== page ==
We and many others have made our love for Government Digital Services (GDS) quite clear. 

From its UX, to its style guide, to its place in changing the perception of the web.

However, I thought it worth quickly flagging up an interesting post on Reddit that shows just how far GDS has come and the standards it is setting.

In the post a redditor from the Home Office highlights a poor experience and a developer from the GOV.UK team fixes it within a day.

If you want to hear from Mike Bracken, executive director of digital at GDS, get yourself to the Festival of Marketing in November.

So here’s the post on the UK subreddit.

And here’s a screenshot of the exchange (click to enlarge).

uk subreddit

It would be easy to look at this thread and write an article about agility, digital strategy and transformation, but I’ll let the redditors do it for me. 

The Beliskner on openness

And for anyone wondering the gov.uk is not keeping anything secret about how they operate. All the code is open source on github… and they often speak at conferences and gatherings, the last one I saw them at was Front End London. Their web work has been deemed so good I believe New Zealand government have forked the entire gov.uk codebase for their own version.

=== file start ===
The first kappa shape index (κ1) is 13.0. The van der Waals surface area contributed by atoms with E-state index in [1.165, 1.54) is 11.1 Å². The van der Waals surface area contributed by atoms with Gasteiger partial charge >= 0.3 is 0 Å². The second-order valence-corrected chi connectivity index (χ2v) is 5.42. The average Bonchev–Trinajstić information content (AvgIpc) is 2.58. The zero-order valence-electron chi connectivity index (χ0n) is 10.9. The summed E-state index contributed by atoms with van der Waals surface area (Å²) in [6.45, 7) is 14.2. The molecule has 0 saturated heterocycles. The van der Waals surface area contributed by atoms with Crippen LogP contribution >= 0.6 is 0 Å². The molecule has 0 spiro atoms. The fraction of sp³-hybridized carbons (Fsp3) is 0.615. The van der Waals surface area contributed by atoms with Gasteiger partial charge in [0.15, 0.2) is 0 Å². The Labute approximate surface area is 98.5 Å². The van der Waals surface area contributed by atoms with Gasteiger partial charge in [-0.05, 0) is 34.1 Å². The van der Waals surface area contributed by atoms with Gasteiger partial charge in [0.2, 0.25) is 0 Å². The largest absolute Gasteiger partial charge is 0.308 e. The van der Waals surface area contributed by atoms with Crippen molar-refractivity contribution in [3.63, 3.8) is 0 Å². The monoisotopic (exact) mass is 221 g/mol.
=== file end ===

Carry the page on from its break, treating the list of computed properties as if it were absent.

alexmuller on technology

If they are actually letting teams use the technologies best suited to their area, then wow. Absolutely.

Farnz on ‘agile’

‘Agile’ the buzzword is going out of fashion – too many of us have experiences of people saying “we’re Agile!” or “we follow an Agile process!” meaning “we think we sound cool if we say that”.

Lots of the underlying behaviour patterns that Agile was short hand for are still popular, though. Things like “don’t try to build perfection straight away”, “don’t build anything you don’t know you’re going to need” and “each time you get something useful, release it to your internal test team” are good advice, but (for example) rigidly following the Scrum methodology (one form of Agile) is only sensible if Scrum makes sense for your project.

In large part, each methodology boils down to skilled engineers writing down how they tackle certain projects, so that less skilled engineers can duplicate the process and learn from it (and hopefully become skilled engineers over time).

Ftumsh on GOV.UK

The gov.uk blog is a breath of fresh air. Wow.